As with thin cut shots, knowing is half the battle. Just knowing why people jump up seems to help a little with this problem. The very best solution is to make a point of fully re-envision the shot from the lower vantage point once you get down in the stance. Actually picture in your head the exact path of the cue ball, including any squirt and swerve the shot may involve. Picture the cue ball’s path all the way to the object ball and then picture the object ball’s path all the way to the pocket from the vantage point of your shooting stance. When you have done this completely you will have removed the motivation for jumping up in the first place. You won’t need to get back to a standing vantage point to compare the outcome to what you envisioned because you will have a newer vision from down on the shot that you can compare to.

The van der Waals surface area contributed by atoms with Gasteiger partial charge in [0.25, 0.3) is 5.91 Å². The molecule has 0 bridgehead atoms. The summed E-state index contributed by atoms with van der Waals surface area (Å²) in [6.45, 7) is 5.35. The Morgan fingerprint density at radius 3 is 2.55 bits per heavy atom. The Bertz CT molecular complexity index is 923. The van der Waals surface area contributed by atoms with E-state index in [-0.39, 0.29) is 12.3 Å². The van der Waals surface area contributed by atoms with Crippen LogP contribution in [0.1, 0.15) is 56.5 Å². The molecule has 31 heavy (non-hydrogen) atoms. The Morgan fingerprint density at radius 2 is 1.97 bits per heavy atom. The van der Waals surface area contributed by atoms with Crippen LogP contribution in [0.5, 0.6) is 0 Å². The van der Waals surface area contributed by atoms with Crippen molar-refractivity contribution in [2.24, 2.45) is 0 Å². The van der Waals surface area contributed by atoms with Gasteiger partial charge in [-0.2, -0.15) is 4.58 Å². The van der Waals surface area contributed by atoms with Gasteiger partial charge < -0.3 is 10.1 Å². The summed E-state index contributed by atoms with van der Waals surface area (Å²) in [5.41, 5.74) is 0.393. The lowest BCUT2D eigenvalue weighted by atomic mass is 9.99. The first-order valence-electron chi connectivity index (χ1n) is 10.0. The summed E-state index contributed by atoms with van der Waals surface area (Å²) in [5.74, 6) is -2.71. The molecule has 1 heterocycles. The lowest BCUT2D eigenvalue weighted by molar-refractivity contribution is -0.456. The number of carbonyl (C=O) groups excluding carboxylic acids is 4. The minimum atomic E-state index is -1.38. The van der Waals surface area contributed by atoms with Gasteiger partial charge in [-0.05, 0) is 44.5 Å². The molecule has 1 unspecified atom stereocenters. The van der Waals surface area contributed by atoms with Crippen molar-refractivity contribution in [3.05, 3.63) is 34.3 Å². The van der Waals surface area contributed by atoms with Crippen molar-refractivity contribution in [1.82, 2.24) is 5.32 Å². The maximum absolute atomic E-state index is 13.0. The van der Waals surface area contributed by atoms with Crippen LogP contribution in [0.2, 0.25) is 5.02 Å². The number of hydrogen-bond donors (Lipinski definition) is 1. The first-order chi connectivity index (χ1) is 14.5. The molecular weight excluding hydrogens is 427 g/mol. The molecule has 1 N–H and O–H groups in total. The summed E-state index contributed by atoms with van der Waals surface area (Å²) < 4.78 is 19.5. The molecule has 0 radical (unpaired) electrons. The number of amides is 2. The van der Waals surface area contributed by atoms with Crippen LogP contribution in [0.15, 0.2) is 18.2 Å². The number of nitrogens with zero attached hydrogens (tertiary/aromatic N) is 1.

Another strategy that can help is to make a point of staying down on the shot until you see the object ball hit the pocket. I have students exaggerate this period of staying down so that if it breaks down a little under pressure, they are still staying down long enough to get the shot off accurately. Combined with the previous suggestion, this can really help a lot. By itself it only helps a little because even when you tell yourself to stay down longer, your subconscious still wants to jump up and the muscles still tighten up “just in case.” This strategy can be a useful stop-gap measure to address the problem until a player fully trusts the new way of envisioning the shot from the shooting stance.
Armed with the knowledge that there is nothing to fear but fear itself, your results will improve steadily as you work past the perfectly normal roadblocks your mind puts in your way. Practice courageously and your game will grow by leaps and bounds. Practice the shots that are beyond your reach, and soon they won’t be.
Good luck my fellow pool lovers. Hit ‘em good.